What do Chief Product Security Officers (CPSOs) want to make their job easier? As it turns out, standards. This insight was one of many shared at a public virtual workshop NIST held June 22, 2022, to discuss the next steps for the Cybersecurity for the Internet of Things (IoT) program.
As we move forward in developing cybersecurity guidance for IoT products, NIST remains committed to an open and transparent process that builds on input from stakeholders, including industry and the broader public. Our June 22 workshop explored specific considerations around cybersecurity in IoT products, which have broad applicability across sectors, including consumer products. As Kevin Stine, Chief of the Applied Cybersecurity Division, pointed out, transparency and an open process lead to greater trust, and trust in IoT is essential to the technology’s ability to reach its full potential.
Katerina Megas, Program Manager for the Cybersecurity for IoT Program, kicked off the workshop, which featured keynote addresses from two industry representatives: David Barzilai, Vice President for Sales & Marketing and Co-Founder of Karamba Security, and Jasyn Voshell, Director of Product and Solutions Security at Zebra Technologies.
Karamba Security recently surveyed CPSOs and their equivalents to better understand their biggest challenges. They found that standards and regulations are very useful to CPSOs because it is so difficult for manufacturers to ensure that security practices are employed all along their lengthy supply chains. Barzilai explained how the auto industry is driving change in this area, creating a lifecycle framework with mandatory processes. Original equipment manufacturers (OEM) are ultimately responsible for the final products. OEMs must be able to show regulators that cybersecurity requirements have been met throughout the supply chain and must address critical issues prior to production.
Zebra Technologies provides an array of IoT and IT products, including mobile products, for a broad range of industries. As the company’s director of Product and Solutions Security, Voshell guides the efforts of development teams across multiple business units. His mantra, “Secure by Design, Secure in Use, and Secure Through Trust,” is supported by mechanisms that include maturity models and standards, such as the Software Assurance Maturity Model (SAMM). He pointed out that although the roles of the CPSO and CISO are related, the respective domains of product security and security of business operations are distinct.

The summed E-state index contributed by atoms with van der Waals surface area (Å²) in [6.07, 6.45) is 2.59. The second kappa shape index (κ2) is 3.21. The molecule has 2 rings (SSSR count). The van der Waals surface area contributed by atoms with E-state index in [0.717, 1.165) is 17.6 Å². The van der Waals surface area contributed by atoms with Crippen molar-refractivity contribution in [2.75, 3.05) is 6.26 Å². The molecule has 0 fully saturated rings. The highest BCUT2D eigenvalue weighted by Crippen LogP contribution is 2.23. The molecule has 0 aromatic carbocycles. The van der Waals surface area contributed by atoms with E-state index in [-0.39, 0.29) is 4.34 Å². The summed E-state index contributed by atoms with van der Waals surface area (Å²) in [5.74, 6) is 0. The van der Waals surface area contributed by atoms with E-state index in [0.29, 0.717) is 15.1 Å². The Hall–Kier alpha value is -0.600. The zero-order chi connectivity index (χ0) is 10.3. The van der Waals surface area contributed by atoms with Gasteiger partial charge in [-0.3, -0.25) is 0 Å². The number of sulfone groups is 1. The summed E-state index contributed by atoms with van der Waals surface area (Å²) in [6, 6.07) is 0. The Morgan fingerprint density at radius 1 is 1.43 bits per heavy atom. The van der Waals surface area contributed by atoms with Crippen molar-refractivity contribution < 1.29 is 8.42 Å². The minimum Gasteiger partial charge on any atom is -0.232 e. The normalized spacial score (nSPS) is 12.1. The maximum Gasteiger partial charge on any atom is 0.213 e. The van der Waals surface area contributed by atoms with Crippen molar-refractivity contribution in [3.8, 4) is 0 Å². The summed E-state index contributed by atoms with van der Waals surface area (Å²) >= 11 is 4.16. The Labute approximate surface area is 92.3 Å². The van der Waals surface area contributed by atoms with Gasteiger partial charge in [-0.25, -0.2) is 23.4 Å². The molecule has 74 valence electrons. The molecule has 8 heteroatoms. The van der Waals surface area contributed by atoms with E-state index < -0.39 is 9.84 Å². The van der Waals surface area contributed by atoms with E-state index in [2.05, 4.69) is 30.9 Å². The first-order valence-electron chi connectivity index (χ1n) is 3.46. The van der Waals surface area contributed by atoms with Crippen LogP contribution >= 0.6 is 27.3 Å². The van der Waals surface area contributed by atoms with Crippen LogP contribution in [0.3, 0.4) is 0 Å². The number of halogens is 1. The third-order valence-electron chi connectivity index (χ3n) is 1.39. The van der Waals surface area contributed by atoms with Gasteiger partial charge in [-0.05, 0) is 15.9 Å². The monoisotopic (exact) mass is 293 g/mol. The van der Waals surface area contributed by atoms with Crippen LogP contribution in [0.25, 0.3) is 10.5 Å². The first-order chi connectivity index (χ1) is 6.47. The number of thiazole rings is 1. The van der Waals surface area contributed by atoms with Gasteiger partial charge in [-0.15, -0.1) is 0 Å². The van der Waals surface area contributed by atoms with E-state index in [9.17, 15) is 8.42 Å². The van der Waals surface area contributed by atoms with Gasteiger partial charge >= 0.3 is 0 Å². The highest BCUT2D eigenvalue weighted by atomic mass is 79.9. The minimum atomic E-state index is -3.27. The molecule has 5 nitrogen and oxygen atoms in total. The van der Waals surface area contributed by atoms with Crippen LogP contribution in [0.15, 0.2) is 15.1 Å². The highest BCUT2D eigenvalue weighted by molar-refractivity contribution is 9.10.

In addition to the keynote addresses, the workshop featured three panel discussions led by NIST’s own Jeff Marron, Michael Fagan, and Kevin Brady. The following are some of the ideas shared during the discussions. This is by no means a comprehensive list – a recording of the workshop is available here.
Panel 1: What’s next for the consumer IoT baseline: Considerations we heard for the Consumer IoT Cybersecurity Criteria
Panel 2: Product cybersecurity strategy: How do cybersecurity requirements fit into IoT product development?
Panel 3: The S in NIST: Using standards to support product cybersecurity outcomes
We thank all of the workshop participants and attendees for a lively and interesting discussion. We will be publishing a workshop summary report soon. In the meantime, if you have feedback on the event, please send comments to iotsecurity [at] nist.gov (iotsecurity[at]nist[dot]gov). Comments on our recently released draft documents are due July 31, 2022.